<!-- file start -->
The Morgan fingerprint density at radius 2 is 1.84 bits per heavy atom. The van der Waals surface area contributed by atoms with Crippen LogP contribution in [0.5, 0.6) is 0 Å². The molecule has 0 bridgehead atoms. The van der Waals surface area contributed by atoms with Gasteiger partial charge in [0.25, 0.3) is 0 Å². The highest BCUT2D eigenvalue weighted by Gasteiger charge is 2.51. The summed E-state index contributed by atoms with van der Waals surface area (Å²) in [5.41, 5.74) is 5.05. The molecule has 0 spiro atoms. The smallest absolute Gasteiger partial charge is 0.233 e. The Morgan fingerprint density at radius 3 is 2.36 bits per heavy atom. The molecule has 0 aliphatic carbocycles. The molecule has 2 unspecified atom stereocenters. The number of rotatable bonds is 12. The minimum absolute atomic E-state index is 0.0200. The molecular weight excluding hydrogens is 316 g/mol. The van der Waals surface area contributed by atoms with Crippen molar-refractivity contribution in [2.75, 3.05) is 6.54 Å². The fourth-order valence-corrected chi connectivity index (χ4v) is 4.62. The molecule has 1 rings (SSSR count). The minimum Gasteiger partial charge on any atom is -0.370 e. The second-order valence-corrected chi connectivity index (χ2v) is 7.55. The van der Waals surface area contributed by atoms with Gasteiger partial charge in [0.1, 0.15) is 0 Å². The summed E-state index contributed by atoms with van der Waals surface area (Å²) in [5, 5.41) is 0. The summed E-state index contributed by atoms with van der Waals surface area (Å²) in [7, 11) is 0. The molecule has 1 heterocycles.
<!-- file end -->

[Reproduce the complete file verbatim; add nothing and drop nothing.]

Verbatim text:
The Morgan fingerprint density at radius 2 is 1.84 bits per heavy atom. The van der Waals surface area contributed by atoms with Crippen LogP contribution in [0.5, 0.6) is 0 Å². The molecule has 0 bridgehead atoms. The van der Waals surface area contributed by atoms with Gasteiger partial charge in [0.25, 0.3) is 0 Å². The highest BCUT2D eigenvalue weighted by Gasteiger charge is 2.51. The summed E-state index contributed by atoms with van der Waals surface area (Å²) in [5.41, 5.74) is 5.05. The molecule has 0 spiro atoms. The smallest absolute Gasteiger partial charge is 0.233 e. The Morgan fingerprint density at radius 3 is 2.36 bits per heavy atom. The molecule has 0 aliphatic carbocycles. The molecule has 2 unspecified atom stereocenters. The number of rotatable bonds is 12. The minimum absolute atomic E-state index is 0.0200. The molecular weight excluding hydrogens is 316 g/mol. The van der Waals surface area contributed by atoms with Crippen molar-refractivity contribution in [2.75, 3.05) is 6.54 Å². The fourth-order valence-corrected chi connectivity index (χ4v) is 4.62. The molecule has 1 rings (SSSR count). The minimum Gasteiger partial charge on any atom is -0.370 e. The second-order valence-corrected chi connectivity index (χ2v) is 7.55. The van der Waals surface area contributed by atoms with Gasteiger partial charge in [0.1, 0.15) is 0 Å². The summed E-state index contributed by atoms with van der Waals surface area (Å²) in [5, 5.41) is 0. The summed E-state index contributed by atoms with van der Waals surface area (Å²) in [7, 11) is 0. The molecule has 1 heterocycles.